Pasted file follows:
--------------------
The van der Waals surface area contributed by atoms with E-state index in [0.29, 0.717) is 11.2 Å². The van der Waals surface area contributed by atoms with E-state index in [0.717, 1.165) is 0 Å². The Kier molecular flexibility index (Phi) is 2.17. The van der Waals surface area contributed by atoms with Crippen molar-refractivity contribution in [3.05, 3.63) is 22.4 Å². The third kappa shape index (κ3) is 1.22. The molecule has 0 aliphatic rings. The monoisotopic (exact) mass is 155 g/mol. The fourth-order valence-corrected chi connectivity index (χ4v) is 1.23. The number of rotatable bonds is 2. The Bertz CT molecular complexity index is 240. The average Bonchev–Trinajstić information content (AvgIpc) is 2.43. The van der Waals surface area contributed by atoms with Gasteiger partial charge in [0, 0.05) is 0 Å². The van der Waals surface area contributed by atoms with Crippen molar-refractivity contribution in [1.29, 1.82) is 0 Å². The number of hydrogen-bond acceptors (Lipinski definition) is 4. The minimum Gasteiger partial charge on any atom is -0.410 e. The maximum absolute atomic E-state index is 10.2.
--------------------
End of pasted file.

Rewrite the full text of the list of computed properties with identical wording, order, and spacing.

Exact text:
The van der Waals surface area contributed by atoms with E-state index in [0.29, 0.717) is 11.2 Å². The van der Waals surface area contributed by atoms with E-state index in [0.717, 1.165) is 0 Å². The Kier molecular flexibility index (Phi) is 2.17. The van der Waals surface area contributed by atoms with Crippen molar-refractivity contribution in [3.05, 3.63) is 22.4 Å². The third kappa shape index (κ3) is 1.22. The molecule has 0 aliphatic rings. The monoisotopic (exact) mass is 155 g/mol. The fourth-order valence-corrected chi connectivity index (χ4v) is 1.23. The number of rotatable bonds is 2. The Bertz CT molecular complexity index is 240. The average Bonchev–Trinajstić information content (AvgIpc) is 2.43. The van der Waals surface area contributed by atoms with Gasteiger partial charge in [0, 0.05) is 0 Å². The van der Waals surface area contributed by atoms with Crippen molar-refractivity contribution in [1.29, 1.82) is 0 Å². The number of hydrogen-bond acceptors (Lipinski definition) is 4. The minimum Gasteiger partial charge on any atom is -0.410 e. The maximum absolute atomic E-state index is 10.2.